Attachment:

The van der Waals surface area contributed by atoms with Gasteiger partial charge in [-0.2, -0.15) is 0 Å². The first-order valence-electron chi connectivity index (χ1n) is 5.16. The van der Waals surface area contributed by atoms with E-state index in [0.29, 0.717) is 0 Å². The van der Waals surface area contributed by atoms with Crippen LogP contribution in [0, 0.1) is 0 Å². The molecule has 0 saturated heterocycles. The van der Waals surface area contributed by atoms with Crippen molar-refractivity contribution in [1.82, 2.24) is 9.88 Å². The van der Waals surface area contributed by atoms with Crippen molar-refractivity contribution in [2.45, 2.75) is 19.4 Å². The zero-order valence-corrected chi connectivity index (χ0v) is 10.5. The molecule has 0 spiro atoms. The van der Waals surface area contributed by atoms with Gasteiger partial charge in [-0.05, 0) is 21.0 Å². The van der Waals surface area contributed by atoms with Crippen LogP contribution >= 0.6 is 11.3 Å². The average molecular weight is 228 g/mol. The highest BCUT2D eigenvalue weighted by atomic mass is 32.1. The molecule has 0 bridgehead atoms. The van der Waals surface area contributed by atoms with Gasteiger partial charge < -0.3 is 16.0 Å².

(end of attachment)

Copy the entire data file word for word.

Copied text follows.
The van der Waals surface area contributed by atoms with Gasteiger partial charge in [-0.2, -0.15) is 0 Å². The first-order valence-electron chi connectivity index (χ1n) is 5.16. The van der Waals surface area contributed by atoms with E-state index in [0.29, 0.717) is 0 Å². The van der Waals surface area contributed by atoms with Crippen LogP contribution in [0, 0.1) is 0 Å². The molecule has 0 saturated heterocycles. The van der Waals surface area contributed by atoms with Crippen molar-refractivity contribution in [1.82, 2.24) is 9.88 Å². The van der Waals surface area contributed by atoms with Crippen molar-refractivity contribution in [2.45, 2.75) is 19.4 Å². The zero-order valence-corrected chi connectivity index (χ0v) is 10.5. The molecule has 0 spiro atoms. The van der Waals surface area contributed by atoms with Gasteiger partial charge in [-0.05, 0) is 21.0 Å². The van der Waals surface area contributed by atoms with Crippen LogP contribution >= 0.6 is 11.3 Å². The average molecular weight is 228 g/mol. The highest BCUT2D eigenvalue weighted by atomic mass is 32.1. The molecule has 0 bridgehead atoms. The van der Waals surface area contributed by atoms with Gasteiger partial charge < -0.3 is 16.0 Å².